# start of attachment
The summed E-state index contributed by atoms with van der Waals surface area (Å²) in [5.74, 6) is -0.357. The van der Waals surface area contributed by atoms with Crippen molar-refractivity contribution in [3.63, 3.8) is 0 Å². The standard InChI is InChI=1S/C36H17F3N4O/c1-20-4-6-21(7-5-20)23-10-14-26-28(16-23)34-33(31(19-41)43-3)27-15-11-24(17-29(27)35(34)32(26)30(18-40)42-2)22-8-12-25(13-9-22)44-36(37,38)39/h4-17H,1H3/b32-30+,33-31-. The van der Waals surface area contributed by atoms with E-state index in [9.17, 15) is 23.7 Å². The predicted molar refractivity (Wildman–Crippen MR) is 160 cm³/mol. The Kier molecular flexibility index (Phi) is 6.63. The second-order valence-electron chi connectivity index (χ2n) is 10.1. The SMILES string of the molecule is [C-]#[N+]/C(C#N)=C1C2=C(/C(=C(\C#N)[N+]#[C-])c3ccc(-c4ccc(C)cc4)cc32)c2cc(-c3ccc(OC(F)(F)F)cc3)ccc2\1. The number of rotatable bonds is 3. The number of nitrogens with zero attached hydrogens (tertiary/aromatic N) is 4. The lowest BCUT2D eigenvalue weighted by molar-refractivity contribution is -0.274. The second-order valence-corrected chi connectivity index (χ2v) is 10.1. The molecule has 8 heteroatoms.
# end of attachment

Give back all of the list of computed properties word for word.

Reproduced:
The summed E-state index contributed by atoms with van der Waals surface area (Å²) in [5.74, 6) is -0.357. The van der Waals surface area contributed by atoms with Crippen molar-refractivity contribution in [3.63, 3.8) is 0 Å². The standard InChI is InChI=1S/C36H17F3N4O/c1-20-4-6-21(7-5-20)23-10-14-26-28(16-23)34-33(31(19-41)43-3)27-15-11-24(17-29(27)35(34)32(26)30(18-40)42-2)22-8-12-25(13-9-22)44-36(37,38)39/h4-17H,1H3/b32-30+,33-31-. The van der Waals surface area contributed by atoms with E-state index in [9.17, 15) is 23.7 Å². The predicted molar refractivity (Wildman–Crippen MR) is 160 cm³/mol. The Kier molecular flexibility index (Phi) is 6.63. The second-order valence-electron chi connectivity index (χ2n) is 10.1. The SMILES string of the molecule is [C-]#[N+]/C(C#N)=C1C2=C(/C(=C(\C#N)[N+]#[C-])c3ccc(-c4ccc(C)cc4)cc32)c2cc(-c3ccc(OC(F)(F)F)cc3)ccc2\1. The number of rotatable bonds is 3. The number of nitrogens with zero attached hydrogens (tertiary/aromatic N) is 4. The lowest BCUT2D eigenvalue weighted by molar-refractivity contribution is -0.274. The second-order valence-corrected chi connectivity index (χ2v) is 10.1. The molecule has 8 heteroatoms.